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Diversity in the workplace: Why we need it now

What will the world look like for women in 2118? Fairer – if the World Economic Forum’s Global Gender Gap Report is to be believed. Its 2017 index estimates that it will take until then to achieve global gender parity in the workplace, based on the current rate of change.

As we mark this year’s International Women’s Day, we look at past and future developments to #PressforProgress and think, act, and be gender inclusive in business.

The gender pay gap vs. women in leadership

The causes of the gender pay gap run deep and are often linked to women having different work-life patterns to men. This includes working in less lucrative sectors, taking career breaks and filling more part-time roles. However, our Closing the gender pay gap report for global law firm White & Case highlights that this forms a much broader debate about equality, race and social mobility issues.

The business benefits of women in leadership are clear. And our interview with lawyer and Oxford Saïd alumna Kelly Carter crystallises this. Yet we continue to see huge differences in the salaries of men and women. Carter works for Gold Fields, Australia, in mining – one of the most male-dominated industries on the planet, according to EY. Gold Fields employs 2,500 people, and just 16 per cent of them are women. There are no other women in the Australian executive team.

Worryingly, EY’s 2016 research reveals that there are only 35 women on the boards of the world’s 30 biggest mining companies. That’s out of a total 377 board directors.

Why diversity in male-dominated industries makes business sense

The benefits of having diversity in the workplace go far beyond profitability. Kelly Carter states that, ‘there have been numerous instances in the mining industry of both spectacularly poor corporate strategic decision-making and incident management.’ So, has anything been done about this? Carter explains that ‘this has given cause for reflection, and the industry has started to see the issues that can be created by having homogenous teams, leadership groups and boards. There’s a recognition that a team or board with diverse perspectives and experience leads to better decision-making.’

Carter’s position is clear: greater diversity in Gold Fields’ management means a greater range of ideas. That means attracting more women and people from more varied ethnic backgrounds into the mining industry. One of the ways she has sought to do this is by speaking to children from primary school age up about the industry.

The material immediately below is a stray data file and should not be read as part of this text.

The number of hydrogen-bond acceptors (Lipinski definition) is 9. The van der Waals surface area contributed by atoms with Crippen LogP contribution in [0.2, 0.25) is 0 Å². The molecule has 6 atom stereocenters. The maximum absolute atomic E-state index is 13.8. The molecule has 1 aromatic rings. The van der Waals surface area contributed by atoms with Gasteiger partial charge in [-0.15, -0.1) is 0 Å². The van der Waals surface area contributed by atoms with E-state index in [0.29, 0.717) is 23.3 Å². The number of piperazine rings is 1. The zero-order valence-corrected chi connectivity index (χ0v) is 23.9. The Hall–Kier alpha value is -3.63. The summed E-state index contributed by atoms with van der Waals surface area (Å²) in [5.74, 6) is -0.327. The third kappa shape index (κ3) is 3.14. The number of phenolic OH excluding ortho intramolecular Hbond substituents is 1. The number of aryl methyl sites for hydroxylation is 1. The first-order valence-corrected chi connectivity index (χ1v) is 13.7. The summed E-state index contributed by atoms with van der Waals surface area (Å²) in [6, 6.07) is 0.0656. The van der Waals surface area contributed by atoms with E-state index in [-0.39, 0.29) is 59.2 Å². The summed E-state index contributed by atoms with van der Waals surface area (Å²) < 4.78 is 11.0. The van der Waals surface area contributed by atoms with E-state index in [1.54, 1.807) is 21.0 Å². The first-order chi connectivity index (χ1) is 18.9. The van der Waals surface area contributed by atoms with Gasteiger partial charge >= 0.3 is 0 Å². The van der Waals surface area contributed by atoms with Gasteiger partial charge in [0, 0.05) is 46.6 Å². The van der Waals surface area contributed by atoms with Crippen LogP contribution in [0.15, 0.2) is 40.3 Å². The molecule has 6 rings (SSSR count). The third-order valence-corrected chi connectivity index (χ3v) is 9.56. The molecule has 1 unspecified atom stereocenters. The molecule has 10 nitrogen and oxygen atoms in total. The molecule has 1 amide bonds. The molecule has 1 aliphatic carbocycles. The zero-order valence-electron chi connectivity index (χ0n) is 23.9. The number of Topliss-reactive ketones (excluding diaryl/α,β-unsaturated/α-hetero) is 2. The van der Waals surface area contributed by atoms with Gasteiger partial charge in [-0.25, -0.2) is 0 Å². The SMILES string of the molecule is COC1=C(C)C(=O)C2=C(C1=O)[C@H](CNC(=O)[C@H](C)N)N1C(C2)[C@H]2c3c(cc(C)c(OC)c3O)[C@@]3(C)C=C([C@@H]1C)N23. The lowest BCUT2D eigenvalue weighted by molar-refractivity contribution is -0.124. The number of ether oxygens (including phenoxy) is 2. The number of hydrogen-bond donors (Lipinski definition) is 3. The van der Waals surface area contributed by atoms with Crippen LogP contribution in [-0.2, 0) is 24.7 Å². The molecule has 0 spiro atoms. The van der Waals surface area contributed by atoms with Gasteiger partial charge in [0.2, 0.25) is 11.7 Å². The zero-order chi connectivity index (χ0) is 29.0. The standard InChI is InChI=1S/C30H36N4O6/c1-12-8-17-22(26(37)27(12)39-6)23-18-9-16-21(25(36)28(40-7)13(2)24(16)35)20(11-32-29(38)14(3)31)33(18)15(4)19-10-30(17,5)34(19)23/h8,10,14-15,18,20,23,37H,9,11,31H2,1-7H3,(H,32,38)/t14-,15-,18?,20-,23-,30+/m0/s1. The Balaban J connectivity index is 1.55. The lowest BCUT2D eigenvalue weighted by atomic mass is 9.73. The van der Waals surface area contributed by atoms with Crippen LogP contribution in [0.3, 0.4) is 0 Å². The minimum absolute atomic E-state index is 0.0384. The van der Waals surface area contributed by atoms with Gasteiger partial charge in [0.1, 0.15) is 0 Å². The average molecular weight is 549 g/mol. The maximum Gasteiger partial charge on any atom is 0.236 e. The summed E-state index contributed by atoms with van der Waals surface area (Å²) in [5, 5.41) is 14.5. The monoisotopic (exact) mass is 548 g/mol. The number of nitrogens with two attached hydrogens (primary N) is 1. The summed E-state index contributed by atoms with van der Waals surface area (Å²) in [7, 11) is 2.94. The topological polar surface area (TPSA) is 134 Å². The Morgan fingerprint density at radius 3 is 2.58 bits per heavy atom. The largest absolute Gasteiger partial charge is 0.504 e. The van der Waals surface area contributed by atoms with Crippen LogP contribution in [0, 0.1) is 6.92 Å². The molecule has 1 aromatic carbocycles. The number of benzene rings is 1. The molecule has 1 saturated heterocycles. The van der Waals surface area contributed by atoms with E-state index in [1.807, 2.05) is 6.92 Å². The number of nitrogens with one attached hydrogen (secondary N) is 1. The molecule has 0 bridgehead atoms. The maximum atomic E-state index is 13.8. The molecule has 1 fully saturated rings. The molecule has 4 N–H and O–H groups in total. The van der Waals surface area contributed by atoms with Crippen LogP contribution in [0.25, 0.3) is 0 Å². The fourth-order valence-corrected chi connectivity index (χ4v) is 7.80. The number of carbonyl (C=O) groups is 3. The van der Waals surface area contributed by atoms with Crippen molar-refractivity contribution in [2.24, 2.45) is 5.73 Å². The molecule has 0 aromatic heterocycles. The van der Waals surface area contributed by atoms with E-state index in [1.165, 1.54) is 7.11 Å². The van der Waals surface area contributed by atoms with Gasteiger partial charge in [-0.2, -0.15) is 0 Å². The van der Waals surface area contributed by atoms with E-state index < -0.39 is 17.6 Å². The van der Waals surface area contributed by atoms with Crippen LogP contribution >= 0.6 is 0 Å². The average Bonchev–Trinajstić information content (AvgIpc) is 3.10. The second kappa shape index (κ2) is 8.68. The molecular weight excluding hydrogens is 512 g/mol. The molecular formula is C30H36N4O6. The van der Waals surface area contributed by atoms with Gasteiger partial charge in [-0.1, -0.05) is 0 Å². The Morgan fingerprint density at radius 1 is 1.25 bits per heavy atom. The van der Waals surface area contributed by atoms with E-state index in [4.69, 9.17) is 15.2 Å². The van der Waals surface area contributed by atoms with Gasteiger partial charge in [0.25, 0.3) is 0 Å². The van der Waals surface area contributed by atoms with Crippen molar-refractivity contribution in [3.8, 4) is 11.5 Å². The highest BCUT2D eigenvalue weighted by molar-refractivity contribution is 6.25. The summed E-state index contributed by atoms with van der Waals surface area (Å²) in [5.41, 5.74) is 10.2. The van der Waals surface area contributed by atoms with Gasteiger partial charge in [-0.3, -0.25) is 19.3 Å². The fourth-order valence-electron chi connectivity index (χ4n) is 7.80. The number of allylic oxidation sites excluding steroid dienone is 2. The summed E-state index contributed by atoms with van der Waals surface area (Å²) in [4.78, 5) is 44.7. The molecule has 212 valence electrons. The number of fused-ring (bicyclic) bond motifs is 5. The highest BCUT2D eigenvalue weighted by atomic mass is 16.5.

She says: ‘I recently had a five-year-old boy say to me: “I didn’t know a lady could be the boss of a mine site.” I find it fascinating that from such a young age, children can have strong ideas of “boy jobs” and “girl jobs”. This can have a direct impact on whether girls feel comfortable gravitating towards science, technology, engineering and maths-type activities. I’m very passionate about encouraging schools to really challenge that,’ she says.

How private equity is responding to the diversity challenge

Another industry battling with female representation at senior levels is private equity. Level 20 is a not-for-profit set up to counter this and boost women in leadership across European private equity. The organisation’s goals to achieve more diversity in the workplace are ambitious. They want women to account for 20 per cent of senior roles by 2020, up from just 5 per cent in 2015.

Last year, our own private equity title Real Deals reported on Level 20’s initiatives, which include networking, mentoring and a toolkit to help firms determine best practice during recruitment and appraisals. But while there has already been recognition that much work is still to be done to attract and retain women in leadership – particularly in private equity ­­– the need to #PressforProgress has never been stronger.

If you’d like to find out more about our client content and how we can help your business communicate in a more inclusive way, please contact us.

Or sign up for a free online trial of Real Deals today.

By Hannah Stodell, Editorial Director

Photography by Steve Wise